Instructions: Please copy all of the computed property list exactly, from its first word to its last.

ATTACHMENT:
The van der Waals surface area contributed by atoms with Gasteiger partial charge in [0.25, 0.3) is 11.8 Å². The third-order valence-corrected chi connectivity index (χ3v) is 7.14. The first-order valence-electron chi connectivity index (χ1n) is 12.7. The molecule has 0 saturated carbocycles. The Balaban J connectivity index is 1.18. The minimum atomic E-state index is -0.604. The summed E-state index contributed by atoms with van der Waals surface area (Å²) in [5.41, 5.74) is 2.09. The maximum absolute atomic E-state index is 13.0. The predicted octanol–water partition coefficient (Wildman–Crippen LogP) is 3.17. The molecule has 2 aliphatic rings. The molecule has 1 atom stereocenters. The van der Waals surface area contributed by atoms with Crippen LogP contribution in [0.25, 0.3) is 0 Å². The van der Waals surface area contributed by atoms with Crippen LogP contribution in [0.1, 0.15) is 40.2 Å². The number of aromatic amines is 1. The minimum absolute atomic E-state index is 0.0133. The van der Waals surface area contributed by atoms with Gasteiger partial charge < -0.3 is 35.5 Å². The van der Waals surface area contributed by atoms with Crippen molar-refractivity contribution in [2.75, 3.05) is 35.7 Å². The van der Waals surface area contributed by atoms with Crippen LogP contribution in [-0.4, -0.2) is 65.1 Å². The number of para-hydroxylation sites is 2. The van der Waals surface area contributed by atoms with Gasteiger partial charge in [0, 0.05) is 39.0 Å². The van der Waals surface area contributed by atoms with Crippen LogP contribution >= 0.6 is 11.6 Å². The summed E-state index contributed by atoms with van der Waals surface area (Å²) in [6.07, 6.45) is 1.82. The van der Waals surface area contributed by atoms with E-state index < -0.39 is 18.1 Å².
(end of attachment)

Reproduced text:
The van der Waals surface area contributed by atoms with Gasteiger partial charge in [0.25, 0.3) is 11.8 Å². The third-order valence-corrected chi connectivity index (χ3v) is 7.14. The first-order valence-electron chi connectivity index (χ1n) is 12.7. The molecule has 0 saturated carbocycles. The Balaban J connectivity index is 1.18. The minimum atomic E-state index is -0.604. The summed E-state index contributed by atoms with van der Waals surface area (Å²) in [5.41, 5.74) is 2.09. The maximum absolute atomic E-state index is 13.0. The predicted octanol–water partition coefficient (Wildman–Crippen LogP) is 3.17. The molecule has 2 aliphatic rings. The molecule has 1 atom stereocenters. The van der Waals surface area contributed by atoms with Crippen LogP contribution in [0.25, 0.3) is 0 Å². The van der Waals surface area contributed by atoms with Crippen LogP contribution in [0.1, 0.15) is 40.2 Å². The number of aromatic amines is 1. The minimum absolute atomic E-state index is 0.0133. The van der Waals surface area contributed by atoms with Gasteiger partial charge < -0.3 is 35.5 Å². The van der Waals surface area contributed by atoms with Crippen molar-refractivity contribution in [2.75, 3.05) is 35.7 Å². The van der Waals surface area contributed by atoms with Crippen LogP contribution in [-0.4, -0.2) is 65.1 Å². The number of para-hydroxylation sites is 2. The van der Waals surface area contributed by atoms with Gasteiger partial charge in [0, 0.05) is 39.0 Å². The van der Waals surface area contributed by atoms with Crippen LogP contribution >= 0.6 is 11.6 Å². The summed E-state index contributed by atoms with van der Waals surface area (Å²) in [6.07, 6.45) is 1.82. The van der Waals surface area contributed by atoms with E-state index < -0.39 is 18.1 Å².